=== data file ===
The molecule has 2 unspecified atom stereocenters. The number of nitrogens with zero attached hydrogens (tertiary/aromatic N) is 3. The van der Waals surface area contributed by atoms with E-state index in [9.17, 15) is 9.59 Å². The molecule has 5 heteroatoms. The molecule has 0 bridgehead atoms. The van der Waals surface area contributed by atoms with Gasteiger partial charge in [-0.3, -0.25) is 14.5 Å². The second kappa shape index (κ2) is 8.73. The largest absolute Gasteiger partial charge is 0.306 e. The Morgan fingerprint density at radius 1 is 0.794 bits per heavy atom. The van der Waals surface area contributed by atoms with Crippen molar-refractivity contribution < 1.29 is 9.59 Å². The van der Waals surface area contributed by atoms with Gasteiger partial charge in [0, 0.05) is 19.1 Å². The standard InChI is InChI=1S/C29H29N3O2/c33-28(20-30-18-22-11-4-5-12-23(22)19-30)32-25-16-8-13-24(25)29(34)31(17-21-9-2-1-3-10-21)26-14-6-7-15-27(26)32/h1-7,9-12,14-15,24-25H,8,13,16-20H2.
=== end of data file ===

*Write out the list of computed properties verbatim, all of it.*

The molecule has 2 unspecified atom stereocenters. The number of nitrogens with zero attached hydrogens (tertiary/aromatic N) is 3. The van der Waals surface area contributed by atoms with E-state index in [9.17, 15) is 9.59 Å². The molecule has 5 heteroatoms. The molecule has 0 bridgehead atoms. The van der Waals surface area contributed by atoms with Gasteiger partial charge in [-0.3, -0.25) is 14.5 Å². The second kappa shape index (κ2) is 8.73. The largest absolute Gasteiger partial charge is 0.306 e. The Morgan fingerprint density at radius 1 is 0.794 bits per heavy atom. The van der Waals surface area contributed by atoms with Crippen molar-refractivity contribution < 1.29 is 9.59 Å². The van der Waals surface area contributed by atoms with Gasteiger partial charge in [0, 0.05) is 19.1 Å². The standard InChI is InChI=1S/C29H29N3O2/c33-28(20-30-18-22-11-4-5-12-23(22)19-30)32-25-16-8-13-24(25)29(34)31(17-21-9-2-1-3-10-21)26-14-6-7-15-27(26)32/h1-7,9-12,14-15,24-25H,8,13,16-20H2.